The CSO and its Players…
- Thursday, April 25, 8:25 p.m. “Adventure Concert: Music at the Observatory” (at Cincinnati Observatory, Hyde Park)
- Tuesday and Wednesday, April 30-May 1. “Music + Medicine: Beethoven’s Brain” (at Sabin Auditorium, Cincinnati Children’s Hospital)
It’s a busy week for the Cincinnati Symphony musicians who are also members of cutting edge concert:nova, and who always look beyond the music for their programming.
First up, c:n joins forces with the Cincinnati Observatory for a star-struck program to begin at sunset. In the shadows of massive telescopes, cellist Ted Nelson performs John Cage’s “Etudes Borealis” – influenced by the star charts of Atlas Borealis – and marimbist Michael Culligan evokes the “Northern Lights,” in a work by Eric Ewazen.
Early next week, other c:n members explore the inner-workings of Beethoven’s mental state and creative process, with help from neuroradiologist Dr. Lily Wang, psychologist Dr. Maria Espinola, music historian Steven Cahn, and c:n members Hiro & Stefani Matsuo, cello and violin.
Meanwhile, at their day job…
Cincinnati Symphony | Music Hall. 513-381-3300
- April 26. CSO Chamber Players: “The Youngest Master”
- April 27-28. “Ravel + Debussy: Colors of Spain”
Conductor/composer Matthias Pinscher is one of the rising stars in new orchestral music. He recently led the CSO as part of MusicNOW, Bryce Dessner’s cross-genre music fest. Here he helms his own work for cello and orchestra, featuring MacArthur Grant recipient Alisa Weilerstein. And as if to prove that others may know us better than we know ourselves – he conducts masterpieces of color and texture reflecting Spain composed by Frenchmen Debussy and Ravel.
And if not already sold out, the CSO Chamber Players season finale features youthful music of Debussy and Mendelssohn, plus “The Rant,” by multi-talented CSO principal violist Christian Colberg. Friday evening, 7:30 p.m. in Music Hall’s Corbett Tower.
Broadway Across America | Procter & Gamble Hall, Aronoff Center. 513-721-3344
- April 30-May 12. “Dear Evan Hansen”
While still running on Broadway, this very modern musical is extending its emotional tentacles across the U.S. in a 60-city tour. Thematically challenging, emotionally engaging and musically marvelous, this is that rare musical that makes you think, and feel, while you hum along. Grab a ticket, if you can.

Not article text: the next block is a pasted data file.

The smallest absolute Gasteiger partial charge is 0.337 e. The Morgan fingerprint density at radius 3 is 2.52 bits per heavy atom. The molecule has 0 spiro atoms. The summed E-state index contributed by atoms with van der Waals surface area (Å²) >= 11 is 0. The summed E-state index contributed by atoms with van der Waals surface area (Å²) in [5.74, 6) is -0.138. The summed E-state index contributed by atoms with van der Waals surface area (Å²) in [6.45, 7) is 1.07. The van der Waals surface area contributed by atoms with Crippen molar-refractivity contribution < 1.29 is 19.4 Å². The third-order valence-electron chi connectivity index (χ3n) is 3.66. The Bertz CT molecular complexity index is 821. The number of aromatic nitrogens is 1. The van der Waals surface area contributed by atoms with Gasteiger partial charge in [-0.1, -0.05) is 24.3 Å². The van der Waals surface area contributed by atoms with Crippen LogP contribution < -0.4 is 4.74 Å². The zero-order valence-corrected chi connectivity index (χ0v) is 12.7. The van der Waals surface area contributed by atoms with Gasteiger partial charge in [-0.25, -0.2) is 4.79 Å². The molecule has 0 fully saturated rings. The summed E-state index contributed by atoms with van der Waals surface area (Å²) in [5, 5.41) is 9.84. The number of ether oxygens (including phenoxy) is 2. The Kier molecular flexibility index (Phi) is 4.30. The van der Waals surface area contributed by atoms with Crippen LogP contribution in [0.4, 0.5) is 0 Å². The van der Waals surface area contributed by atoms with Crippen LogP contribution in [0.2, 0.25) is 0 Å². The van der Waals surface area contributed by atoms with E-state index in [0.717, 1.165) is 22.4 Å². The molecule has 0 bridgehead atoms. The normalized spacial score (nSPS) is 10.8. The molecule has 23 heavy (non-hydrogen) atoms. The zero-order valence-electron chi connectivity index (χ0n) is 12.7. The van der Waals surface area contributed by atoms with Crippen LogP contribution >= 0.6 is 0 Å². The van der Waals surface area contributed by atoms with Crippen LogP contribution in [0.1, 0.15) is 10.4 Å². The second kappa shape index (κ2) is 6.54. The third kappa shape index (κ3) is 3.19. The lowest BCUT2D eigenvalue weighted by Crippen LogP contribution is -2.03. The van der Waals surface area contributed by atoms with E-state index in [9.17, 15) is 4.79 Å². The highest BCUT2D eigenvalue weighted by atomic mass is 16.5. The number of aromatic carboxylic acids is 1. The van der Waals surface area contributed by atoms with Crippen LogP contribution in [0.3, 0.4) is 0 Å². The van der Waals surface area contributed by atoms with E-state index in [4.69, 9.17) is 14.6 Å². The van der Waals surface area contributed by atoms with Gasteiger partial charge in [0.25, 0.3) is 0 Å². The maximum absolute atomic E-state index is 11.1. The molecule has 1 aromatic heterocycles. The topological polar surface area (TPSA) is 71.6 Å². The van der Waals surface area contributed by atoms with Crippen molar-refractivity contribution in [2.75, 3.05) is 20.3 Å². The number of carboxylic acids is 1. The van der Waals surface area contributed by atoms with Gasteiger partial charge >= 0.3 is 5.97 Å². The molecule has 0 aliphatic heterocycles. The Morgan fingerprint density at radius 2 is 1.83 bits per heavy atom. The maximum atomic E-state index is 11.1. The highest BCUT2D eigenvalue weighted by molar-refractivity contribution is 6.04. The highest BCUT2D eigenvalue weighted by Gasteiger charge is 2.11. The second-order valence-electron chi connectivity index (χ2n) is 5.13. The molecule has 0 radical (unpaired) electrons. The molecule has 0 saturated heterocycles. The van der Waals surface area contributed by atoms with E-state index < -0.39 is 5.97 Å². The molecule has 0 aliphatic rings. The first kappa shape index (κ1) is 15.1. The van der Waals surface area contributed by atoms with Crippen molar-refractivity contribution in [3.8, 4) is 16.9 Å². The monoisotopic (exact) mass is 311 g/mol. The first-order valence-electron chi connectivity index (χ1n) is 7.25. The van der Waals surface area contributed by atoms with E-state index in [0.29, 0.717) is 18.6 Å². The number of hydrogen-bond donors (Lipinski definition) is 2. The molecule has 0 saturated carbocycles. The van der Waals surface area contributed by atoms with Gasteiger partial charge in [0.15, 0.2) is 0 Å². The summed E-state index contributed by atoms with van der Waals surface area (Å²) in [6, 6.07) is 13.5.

- Thursday, April 25, 7-10 p.m. Pop-Up Party
BLINK build-up is beginning early this time around. To whet your visual appetite for the October 2019 extravaganza, the folks at Agar, ArtWorks, Haile Foundation, et al, are throwing a bash along Clay Street, between 12th and 13th. Not familiar with BLINK? (Maybe you were out of the country in October 2017?) Check out the website for some samples of what drew a million folks to the streets of downtown and OTR.
1305 Gallery | 1305 Main St., Over-the-Rhine. 513-383-6815
- April 26, 6-9 p.m. Kate Rowekamp: “The Cat’s Pajamas”
Main Street in OTR is always hopping on Final Fridays. Make sure to stop by 1305, where Kate Rowekamp will show her invented hybrid creatures, fusing zoology with musings on human development. She describes them as “organisms exhibiting idiosyncratic behaviors, surreal adaptations, and whimsical costumes.” Seems as though the focus is feline this time around… Runs through May 26.
Cincinnati Art Museum | Eden Park. 513-721-2787
- April 26, 5-10 p.m. Art After Dark: “Spark Your Inner Fire”
- April 26-Sept. 2. “No Spectators: The Art of Burning Man”
The legend of Burning Man burns brightly, yet most of us will never have the chance to attend. Never fear, the CAM is here… Kicking off this signature event of their season, the folks at CAM are throwing a party to set the stage for this four-month exhibit, with music by Camp First Fires, featuring DJ sets by twothirtyeight, foi oi oi, Blink Sidequest and TurboPanda, visuals by Rew, dance performances by Pones, wine and food. Costumes encouraged, but no masks allowed, please. Free and open to public. The exhibit will be launched in two phases, the second arriving June 7. Be the first on your block to see what all the fuss is about.